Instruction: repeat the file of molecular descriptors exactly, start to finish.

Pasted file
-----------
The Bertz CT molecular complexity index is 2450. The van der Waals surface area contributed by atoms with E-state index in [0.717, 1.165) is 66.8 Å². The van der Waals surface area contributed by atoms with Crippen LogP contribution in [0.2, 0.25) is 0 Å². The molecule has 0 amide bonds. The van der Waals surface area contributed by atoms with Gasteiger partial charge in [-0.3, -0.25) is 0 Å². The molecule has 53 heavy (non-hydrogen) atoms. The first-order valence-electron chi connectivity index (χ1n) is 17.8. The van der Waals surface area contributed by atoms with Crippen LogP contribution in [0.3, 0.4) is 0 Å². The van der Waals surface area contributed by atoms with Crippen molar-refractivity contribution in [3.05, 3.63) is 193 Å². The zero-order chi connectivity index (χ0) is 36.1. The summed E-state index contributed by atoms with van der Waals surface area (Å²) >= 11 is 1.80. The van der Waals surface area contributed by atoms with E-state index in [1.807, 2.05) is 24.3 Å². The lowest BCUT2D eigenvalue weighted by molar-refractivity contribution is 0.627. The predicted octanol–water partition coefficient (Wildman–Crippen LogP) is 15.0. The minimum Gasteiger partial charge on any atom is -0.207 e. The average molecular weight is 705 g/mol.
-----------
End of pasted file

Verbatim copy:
The Bertz CT molecular complexity index is 2450. The van der Waals surface area contributed by atoms with E-state index in [0.717, 1.165) is 66.8 Å². The van der Waals surface area contributed by atoms with Crippen LogP contribution in [0.2, 0.25) is 0 Å². The molecule has 0 amide bonds. The van der Waals surface area contributed by atoms with Gasteiger partial charge in [-0.3, -0.25) is 0 Å². The molecule has 53 heavy (non-hydrogen) atoms. The first-order valence-electron chi connectivity index (χ1n) is 17.8. The van der Waals surface area contributed by atoms with Crippen LogP contribution in [0.3, 0.4) is 0 Å². The van der Waals surface area contributed by atoms with Crippen molar-refractivity contribution in [3.05, 3.63) is 193 Å². The zero-order chi connectivity index (χ0) is 36.1. The summed E-state index contributed by atoms with van der Waals surface area (Å²) >= 11 is 1.80. The van der Waals surface area contributed by atoms with E-state index in [1.807, 2.05) is 24.3 Å². The lowest BCUT2D eigenvalue weighted by molar-refractivity contribution is 0.627. The predicted octanol–water partition coefficient (Wildman–Crippen LogP) is 15.0. The minimum Gasteiger partial charge on any atom is -0.207 e. The average molecular weight is 705 g/mol.